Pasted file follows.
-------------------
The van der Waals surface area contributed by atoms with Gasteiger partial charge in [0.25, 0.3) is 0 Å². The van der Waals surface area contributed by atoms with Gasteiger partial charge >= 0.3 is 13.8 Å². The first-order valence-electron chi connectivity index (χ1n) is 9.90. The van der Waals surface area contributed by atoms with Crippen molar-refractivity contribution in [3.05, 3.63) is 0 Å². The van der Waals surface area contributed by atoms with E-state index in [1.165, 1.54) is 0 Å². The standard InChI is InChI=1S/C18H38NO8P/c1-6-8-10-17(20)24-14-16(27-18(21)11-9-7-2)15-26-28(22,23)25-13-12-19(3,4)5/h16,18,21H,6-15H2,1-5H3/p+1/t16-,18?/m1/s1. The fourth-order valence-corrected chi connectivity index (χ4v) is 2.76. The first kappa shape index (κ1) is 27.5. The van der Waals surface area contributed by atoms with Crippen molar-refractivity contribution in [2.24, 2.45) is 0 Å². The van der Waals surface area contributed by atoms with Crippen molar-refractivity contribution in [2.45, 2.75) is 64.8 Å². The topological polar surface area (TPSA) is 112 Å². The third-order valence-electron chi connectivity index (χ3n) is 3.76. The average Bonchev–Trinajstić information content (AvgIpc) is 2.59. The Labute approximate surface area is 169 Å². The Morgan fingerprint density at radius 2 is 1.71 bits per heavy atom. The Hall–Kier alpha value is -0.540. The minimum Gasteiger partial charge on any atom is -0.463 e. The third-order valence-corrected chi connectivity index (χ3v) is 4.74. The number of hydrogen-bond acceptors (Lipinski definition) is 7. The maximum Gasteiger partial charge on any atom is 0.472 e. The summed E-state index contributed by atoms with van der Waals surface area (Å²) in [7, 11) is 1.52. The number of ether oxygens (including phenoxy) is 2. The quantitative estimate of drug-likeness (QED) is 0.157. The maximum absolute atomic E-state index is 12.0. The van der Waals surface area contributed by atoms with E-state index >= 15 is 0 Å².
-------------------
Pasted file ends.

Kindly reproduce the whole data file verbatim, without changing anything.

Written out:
The van der Waals surface area contributed by atoms with Gasteiger partial charge in [0.25, 0.3) is 0 Å². The van der Waals surface area contributed by atoms with Gasteiger partial charge >= 0.3 is 13.8 Å². The first-order valence-electron chi connectivity index (χ1n) is 9.90. The van der Waals surface area contributed by atoms with Crippen molar-refractivity contribution in [3.05, 3.63) is 0 Å². The van der Waals surface area contributed by atoms with E-state index in [1.165, 1.54) is 0 Å². The standard InChI is InChI=1S/C18H38NO8P/c1-6-8-10-17(20)24-14-16(27-18(21)11-9-7-2)15-26-28(22,23)25-13-12-19(3,4)5/h16,18,21H,6-15H2,1-5H3/p+1/t16-,18?/m1/s1. The fourth-order valence-corrected chi connectivity index (χ4v) is 2.76. The first kappa shape index (κ1) is 27.5. The van der Waals surface area contributed by atoms with Crippen molar-refractivity contribution in [2.24, 2.45) is 0 Å². The van der Waals surface area contributed by atoms with Crippen molar-refractivity contribution in [2.45, 2.75) is 64.8 Å². The topological polar surface area (TPSA) is 112 Å². The third-order valence-electron chi connectivity index (χ3n) is 3.76. The average Bonchev–Trinajstić information content (AvgIpc) is 2.59. The Labute approximate surface area is 169 Å². The Morgan fingerprint density at radius 2 is 1.71 bits per heavy atom. The Hall–Kier alpha value is -0.540. The minimum Gasteiger partial charge on any atom is -0.463 e. The third-order valence-corrected chi connectivity index (χ3v) is 4.74. The number of hydrogen-bond acceptors (Lipinski definition) is 7. The maximum Gasteiger partial charge on any atom is 0.472 e. The summed E-state index contributed by atoms with van der Waals surface area (Å²) in [7, 11) is 1.52. The number of ether oxygens (including phenoxy) is 2. The quantitative estimate of drug-likeness (QED) is 0.157. The maximum absolute atomic E-state index is 12.0. The van der Waals surface area contributed by atoms with E-state index >= 15 is 0 Å².